Quidditch Anyone? American Heritage Students Learn How
Nov 21, 2014 10:30AM
● Published by Julie Slama
American Heritage students pose before a Quidditch match, a game described in the Harry Potter novels. Photo courtesy of Natalie Hall
American Heritage of South Jordan students have embraced Harry Potter lore. For the first time, their school has been divided into four houses which are playing one another in Quidditch, a once-imaginary broomstick game, now a real sport that hosts a world championship.
“It was something that (school director) Ms. Jorgensen saw at a conference, and she thought it would draw students together and form unity at our school,” Curriculum Director Scotti Hansen said. “It has been a lot of fun in the school and on the field.”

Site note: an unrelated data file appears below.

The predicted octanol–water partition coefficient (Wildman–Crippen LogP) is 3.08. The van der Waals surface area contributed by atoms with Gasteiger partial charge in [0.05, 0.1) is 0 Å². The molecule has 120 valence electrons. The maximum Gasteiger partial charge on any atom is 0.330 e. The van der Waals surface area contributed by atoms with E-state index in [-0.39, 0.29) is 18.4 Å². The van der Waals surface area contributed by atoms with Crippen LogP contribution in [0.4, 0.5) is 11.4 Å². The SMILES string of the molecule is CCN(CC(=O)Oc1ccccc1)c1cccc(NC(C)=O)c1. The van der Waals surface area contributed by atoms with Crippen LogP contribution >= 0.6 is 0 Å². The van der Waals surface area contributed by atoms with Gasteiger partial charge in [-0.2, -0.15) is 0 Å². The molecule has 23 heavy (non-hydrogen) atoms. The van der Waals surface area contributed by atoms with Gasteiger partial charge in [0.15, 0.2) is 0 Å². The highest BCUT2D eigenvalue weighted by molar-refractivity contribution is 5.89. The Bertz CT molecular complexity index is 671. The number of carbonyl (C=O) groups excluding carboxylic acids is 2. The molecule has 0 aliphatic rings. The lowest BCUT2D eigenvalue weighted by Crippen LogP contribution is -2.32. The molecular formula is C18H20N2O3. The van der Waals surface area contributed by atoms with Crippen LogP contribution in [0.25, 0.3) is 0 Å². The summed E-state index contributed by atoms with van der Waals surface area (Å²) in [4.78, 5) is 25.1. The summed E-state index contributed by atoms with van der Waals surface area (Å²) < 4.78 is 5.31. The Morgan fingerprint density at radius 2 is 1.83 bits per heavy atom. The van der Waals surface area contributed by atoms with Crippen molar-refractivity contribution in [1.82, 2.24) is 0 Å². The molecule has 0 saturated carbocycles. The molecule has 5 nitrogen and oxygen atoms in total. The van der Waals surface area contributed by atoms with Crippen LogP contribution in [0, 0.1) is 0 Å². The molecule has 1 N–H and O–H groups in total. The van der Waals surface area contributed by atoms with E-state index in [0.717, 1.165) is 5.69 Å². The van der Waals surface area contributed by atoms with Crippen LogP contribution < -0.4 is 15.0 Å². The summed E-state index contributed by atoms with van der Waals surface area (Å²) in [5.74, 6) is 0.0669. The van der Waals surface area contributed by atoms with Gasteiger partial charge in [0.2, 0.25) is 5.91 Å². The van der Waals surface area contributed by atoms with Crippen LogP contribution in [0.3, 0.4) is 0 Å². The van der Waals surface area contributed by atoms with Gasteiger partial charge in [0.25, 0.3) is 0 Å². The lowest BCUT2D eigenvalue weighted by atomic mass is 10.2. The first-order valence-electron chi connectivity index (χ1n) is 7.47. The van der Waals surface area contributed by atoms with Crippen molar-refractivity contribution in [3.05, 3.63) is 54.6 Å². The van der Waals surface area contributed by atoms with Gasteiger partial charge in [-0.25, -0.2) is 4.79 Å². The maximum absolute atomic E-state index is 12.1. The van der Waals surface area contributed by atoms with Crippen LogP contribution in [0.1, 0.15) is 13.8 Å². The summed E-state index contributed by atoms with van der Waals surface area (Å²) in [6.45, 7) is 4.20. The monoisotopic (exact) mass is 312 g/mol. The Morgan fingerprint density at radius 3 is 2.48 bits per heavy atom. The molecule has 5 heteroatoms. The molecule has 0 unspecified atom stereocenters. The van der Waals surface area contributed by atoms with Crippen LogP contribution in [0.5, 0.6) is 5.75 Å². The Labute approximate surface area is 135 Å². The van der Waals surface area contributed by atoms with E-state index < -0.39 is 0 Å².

Each Wednesday, teams square off against one another. Players try to get three or four balls that start out on the ground through hoops. Each team has six players on the field, and since they aren’t able to fly on broomsticks, they are restricted to using just one hand to play.
“If you look at it for the first time, it seems like semi-organized chaos, but in reality, there is a set of rules, and these teams take it seriously. They practice one or two times each week. They’re always running; it’s a pretty athletic game,” Hansen said.
The teams had try-outs earlier in the year. Each team wears colors that match those in the Harry Potter series, and, at the end of the year the top teams will play for the school’s Quidditch world cup, similar to the novels.
“The kids get pretty excited, and it boosts their school spirit. Others and quite a few parents are cheering the teams,” Hansen said.